As young people moved away during the decades of war, they were removed from Afghanistan’s traditional music and instead became familiar with Western styles. Although in some areas of the countryside, traditional music still thrives, in towns and cities, music is unrecognisable from that heard before the Taliban’s rule.

Religious singing, such as ritual chanting was permitted by the Taliban, although instruments were banned. A result of this long- term ban on instruments, people lost interest in traditional instrumental music and it is now hard to find the traditional instruments, which were so popular before the occupation. The “Rubab” is one of a few traditional instruments used nowadays.

Kabul born Homayun Sakhi, one of the greatest performers of the Afghan rubab/ BBC Music Magazine

Kabul born Homayun Sakhi, one of the greatest performers of the Afghan rubab/ BBC Music Magazine

According to enthnomusicologist, John Baily, the Taliban is against any form of entertainment outside the sphere of religion. They claim that Muhammad said that those who listen to music will have molten lead poured into their ears on the day of judgement. Music is recognised as something that can provide transcendental experience, the Taliban therefore see music as a threat to their control of people’s spiritual lives. Non- religious music, is also viewed by the Taliban as an unnecessary distraction from serious matters and it is believed that it leads to immoral behaviour. Not suprisingly, these extreme views and severe constrictions dramatically changed and limited the music scene in Afghanistan.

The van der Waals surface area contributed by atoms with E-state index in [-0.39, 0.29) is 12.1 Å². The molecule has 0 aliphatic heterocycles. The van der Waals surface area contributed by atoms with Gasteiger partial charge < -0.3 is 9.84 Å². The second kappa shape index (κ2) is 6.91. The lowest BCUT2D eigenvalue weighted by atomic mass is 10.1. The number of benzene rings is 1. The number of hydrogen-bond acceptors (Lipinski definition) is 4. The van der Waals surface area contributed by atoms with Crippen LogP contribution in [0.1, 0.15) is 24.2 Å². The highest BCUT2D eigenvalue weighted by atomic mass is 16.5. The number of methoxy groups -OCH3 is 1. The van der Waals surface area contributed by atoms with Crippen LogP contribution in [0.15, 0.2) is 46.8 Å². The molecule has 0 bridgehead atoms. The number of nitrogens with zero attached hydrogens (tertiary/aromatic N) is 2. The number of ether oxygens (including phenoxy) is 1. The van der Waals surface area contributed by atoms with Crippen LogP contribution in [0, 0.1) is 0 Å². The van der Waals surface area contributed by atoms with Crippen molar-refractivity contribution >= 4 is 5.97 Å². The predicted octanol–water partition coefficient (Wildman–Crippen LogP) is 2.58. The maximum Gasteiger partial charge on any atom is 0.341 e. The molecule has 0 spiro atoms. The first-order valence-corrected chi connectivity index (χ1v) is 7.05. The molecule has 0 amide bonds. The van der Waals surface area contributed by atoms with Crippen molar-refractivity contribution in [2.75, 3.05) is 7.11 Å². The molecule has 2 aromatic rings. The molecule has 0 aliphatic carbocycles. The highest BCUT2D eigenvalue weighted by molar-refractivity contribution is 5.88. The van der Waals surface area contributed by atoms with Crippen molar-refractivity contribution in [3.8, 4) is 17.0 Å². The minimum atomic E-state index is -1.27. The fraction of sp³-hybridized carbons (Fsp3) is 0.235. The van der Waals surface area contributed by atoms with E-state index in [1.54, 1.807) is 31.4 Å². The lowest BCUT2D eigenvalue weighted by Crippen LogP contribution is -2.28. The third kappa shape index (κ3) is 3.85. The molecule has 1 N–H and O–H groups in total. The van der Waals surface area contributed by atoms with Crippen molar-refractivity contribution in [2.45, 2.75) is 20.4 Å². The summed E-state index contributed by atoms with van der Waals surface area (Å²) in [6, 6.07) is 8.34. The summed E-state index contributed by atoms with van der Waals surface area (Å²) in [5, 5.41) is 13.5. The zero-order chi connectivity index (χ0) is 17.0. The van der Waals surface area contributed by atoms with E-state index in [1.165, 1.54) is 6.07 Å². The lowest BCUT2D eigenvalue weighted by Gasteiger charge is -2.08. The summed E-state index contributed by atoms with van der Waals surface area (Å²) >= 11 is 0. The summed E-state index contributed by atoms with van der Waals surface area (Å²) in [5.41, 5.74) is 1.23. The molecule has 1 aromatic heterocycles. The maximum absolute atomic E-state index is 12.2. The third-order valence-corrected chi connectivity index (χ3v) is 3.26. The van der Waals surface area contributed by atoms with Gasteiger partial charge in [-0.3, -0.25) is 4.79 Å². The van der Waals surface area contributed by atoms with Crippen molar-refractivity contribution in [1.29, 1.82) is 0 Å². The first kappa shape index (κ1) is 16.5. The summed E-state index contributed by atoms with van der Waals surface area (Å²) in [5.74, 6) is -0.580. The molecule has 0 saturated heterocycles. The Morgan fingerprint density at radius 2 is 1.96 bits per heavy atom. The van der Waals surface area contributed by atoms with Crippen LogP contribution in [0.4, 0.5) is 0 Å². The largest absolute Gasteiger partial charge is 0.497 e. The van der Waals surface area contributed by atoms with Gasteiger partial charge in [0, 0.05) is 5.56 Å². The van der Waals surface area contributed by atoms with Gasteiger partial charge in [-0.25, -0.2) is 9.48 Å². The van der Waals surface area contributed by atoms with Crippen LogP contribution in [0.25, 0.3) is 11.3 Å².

Since 2001 however, the music scene has developed. Afghan Star, the Afghan equivalent of Pop Idol, is in it’s 11th season this winter and remains incredibly popular. According to judge Tahmina Arsalan, the show helps ease minds in a turbulent, war-torn country and unites people through a love of music. The show has however generated controversy among Afghanistan’s conservative circles, and been dubbed “Satan’s Star” by critics. There are other barriers to a professional music career in Afghanistan; there are no record companies or royalty structures, making it difficult for singers to earn a living. Furthermore, the show receives daily threats from the Taliban.

Afghan Star, season 11

Afghan Star, season 11

Musical education is still frowned upon in some areas, however since the fall of the Taliban, opportunities to study music are increasing. Former presenter at Classc FM, Emma Ayres, now teaches the cello at the Afghanistan National Institute of Music (ANIM). According to the mission statement, “graduates will have the skills, creative vision, and confidence to contribute to the artistic, social, and cultural life of Afghanistan, and to the rebuilding and revival of Afghan music traditions.” The government supported Revival of Afghan Music Project not only seeks to revive Afghan music, it also aims to rebuild a traumatised and shattered country, through the healing powers of music. Despite threats, since 2001, the music industry and education in both classical western music and traditional Afghan music have developed; long may it continue!

Girls at the Afghanistan National Institute of Music/ ABC

Girls at the Afghanistan National Institute of Music/ ABC

Sources:

http://bit.ly/1YgzkeZ

http://bit.ly/1TPEqby

http://bit.ly/1ITXaGn

http://ab.co/1SXH5Ux

(Written on December 16, 2015 )